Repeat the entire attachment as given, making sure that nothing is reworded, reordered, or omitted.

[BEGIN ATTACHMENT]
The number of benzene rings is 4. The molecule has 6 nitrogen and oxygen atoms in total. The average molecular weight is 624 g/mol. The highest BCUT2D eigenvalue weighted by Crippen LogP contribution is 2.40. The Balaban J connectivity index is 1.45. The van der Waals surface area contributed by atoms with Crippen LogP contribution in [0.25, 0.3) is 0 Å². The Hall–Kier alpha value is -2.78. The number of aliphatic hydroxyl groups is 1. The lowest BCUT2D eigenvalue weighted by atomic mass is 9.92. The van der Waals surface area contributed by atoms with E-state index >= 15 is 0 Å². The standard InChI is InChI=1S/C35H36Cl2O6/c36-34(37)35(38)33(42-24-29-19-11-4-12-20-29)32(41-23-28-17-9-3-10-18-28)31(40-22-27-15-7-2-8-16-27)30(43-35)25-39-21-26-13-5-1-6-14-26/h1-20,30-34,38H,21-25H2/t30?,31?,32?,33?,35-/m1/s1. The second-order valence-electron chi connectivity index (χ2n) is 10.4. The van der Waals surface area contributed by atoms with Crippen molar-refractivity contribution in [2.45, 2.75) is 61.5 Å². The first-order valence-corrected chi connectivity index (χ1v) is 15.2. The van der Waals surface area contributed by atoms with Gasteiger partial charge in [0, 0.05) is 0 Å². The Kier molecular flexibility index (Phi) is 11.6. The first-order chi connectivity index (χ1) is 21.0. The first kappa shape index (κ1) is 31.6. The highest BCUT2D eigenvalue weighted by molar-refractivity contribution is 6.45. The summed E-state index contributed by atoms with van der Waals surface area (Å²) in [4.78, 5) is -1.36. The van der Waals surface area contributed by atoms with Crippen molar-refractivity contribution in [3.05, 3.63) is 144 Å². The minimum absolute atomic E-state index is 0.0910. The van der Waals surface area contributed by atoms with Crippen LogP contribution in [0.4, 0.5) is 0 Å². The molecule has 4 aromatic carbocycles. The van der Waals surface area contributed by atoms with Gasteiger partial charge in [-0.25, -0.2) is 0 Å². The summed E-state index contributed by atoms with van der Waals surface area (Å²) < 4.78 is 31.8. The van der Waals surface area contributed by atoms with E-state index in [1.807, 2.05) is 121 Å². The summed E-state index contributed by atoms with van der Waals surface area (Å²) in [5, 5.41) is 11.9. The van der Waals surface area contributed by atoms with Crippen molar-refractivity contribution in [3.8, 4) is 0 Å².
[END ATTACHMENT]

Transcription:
The number of benzene rings is 4. The molecule has 6 nitrogen and oxygen atoms in total. The average molecular weight is 624 g/mol. The highest BCUT2D eigenvalue weighted by Crippen LogP contribution is 2.40. The Balaban J connectivity index is 1.45. The van der Waals surface area contributed by atoms with Crippen LogP contribution in [0.25, 0.3) is 0 Å². The Hall–Kier alpha value is -2.78. The number of aliphatic hydroxyl groups is 1. The lowest BCUT2D eigenvalue weighted by atomic mass is 9.92. The van der Waals surface area contributed by atoms with E-state index >= 15 is 0 Å². The standard InChI is InChI=1S/C35H36Cl2O6/c36-34(37)35(38)33(42-24-29-19-11-4-12-20-29)32(41-23-28-17-9-3-10-18-28)31(40-22-27-15-7-2-8-16-27)30(43-35)25-39-21-26-13-5-1-6-14-26/h1-20,30-34,38H,21-25H2/t30?,31?,32?,33?,35-/m1/s1. The second-order valence-electron chi connectivity index (χ2n) is 10.4. The van der Waals surface area contributed by atoms with Crippen molar-refractivity contribution in [2.45, 2.75) is 61.5 Å². The first-order valence-corrected chi connectivity index (χ1v) is 15.2. The van der Waals surface area contributed by atoms with Gasteiger partial charge in [0, 0.05) is 0 Å². The Kier molecular flexibility index (Phi) is 11.6. The first-order chi connectivity index (χ1) is 21.0. The first kappa shape index (κ1) is 31.6. The highest BCUT2D eigenvalue weighted by molar-refractivity contribution is 6.45. The summed E-state index contributed by atoms with van der Waals surface area (Å²) in [4.78, 5) is -1.36. The van der Waals surface area contributed by atoms with Crippen molar-refractivity contribution in [3.05, 3.63) is 144 Å². The minimum absolute atomic E-state index is 0.0910. The van der Waals surface area contributed by atoms with Crippen LogP contribution in [0.4, 0.5) is 0 Å². The molecule has 4 aromatic carbocycles. The van der Waals surface area contributed by atoms with Gasteiger partial charge in [-0.25, -0.2) is 0 Å². The summed E-state index contributed by atoms with van der Waals surface area (Å²) < 4.78 is 31.8. The van der Waals surface area contributed by atoms with E-state index in [1.807, 2.05) is 121 Å². The summed E-state index contributed by atoms with van der Waals surface area (Å²) in [5, 5.41) is 11.9. The van der Waals surface area contributed by atoms with Crippen molar-refractivity contribution in [3.8, 4) is 0 Å².